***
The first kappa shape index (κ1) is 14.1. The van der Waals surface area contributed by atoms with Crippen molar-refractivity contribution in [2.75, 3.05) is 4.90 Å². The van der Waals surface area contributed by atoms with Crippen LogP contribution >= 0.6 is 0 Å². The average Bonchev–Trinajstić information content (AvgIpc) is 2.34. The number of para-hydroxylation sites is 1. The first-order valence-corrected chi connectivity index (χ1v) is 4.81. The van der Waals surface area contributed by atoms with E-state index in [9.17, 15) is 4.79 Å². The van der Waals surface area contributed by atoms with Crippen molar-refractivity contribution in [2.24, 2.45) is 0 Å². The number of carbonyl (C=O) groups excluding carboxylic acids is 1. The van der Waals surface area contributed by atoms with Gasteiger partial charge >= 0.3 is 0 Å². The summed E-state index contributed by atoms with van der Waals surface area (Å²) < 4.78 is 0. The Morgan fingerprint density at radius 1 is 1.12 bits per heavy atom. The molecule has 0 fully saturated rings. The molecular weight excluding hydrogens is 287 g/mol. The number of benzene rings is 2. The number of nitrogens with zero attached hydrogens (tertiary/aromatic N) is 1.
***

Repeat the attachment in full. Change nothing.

The first kappa shape index (κ1) is 14.1. The van der Waals surface area contributed by atoms with Crippen molar-refractivity contribution in [2.75, 3.05) is 4.90 Å². The van der Waals surface area contributed by atoms with Crippen LogP contribution >= 0.6 is 0 Å². The average Bonchev–Trinajstić information content (AvgIpc) is 2.34. The number of para-hydroxylation sites is 1. The first-order valence-corrected chi connectivity index (χ1v) is 4.81. The van der Waals surface area contributed by atoms with E-state index in [9.17, 15) is 4.79 Å². The van der Waals surface area contributed by atoms with Crippen molar-refractivity contribution in [2.24, 2.45) is 0 Å². The number of carbonyl (C=O) groups excluding carboxylic acids is 1. The van der Waals surface area contributed by atoms with Gasteiger partial charge >= 0.3 is 0 Å². The summed E-state index contributed by atoms with van der Waals surface area (Å²) < 4.78 is 0. The Morgan fingerprint density at radius 1 is 1.12 bits per heavy atom. The molecule has 0 fully saturated rings. The molecular weight excluding hydrogens is 287 g/mol. The number of benzene rings is 2. The number of nitrogens with zero attached hydrogens (tertiary/aromatic N) is 1.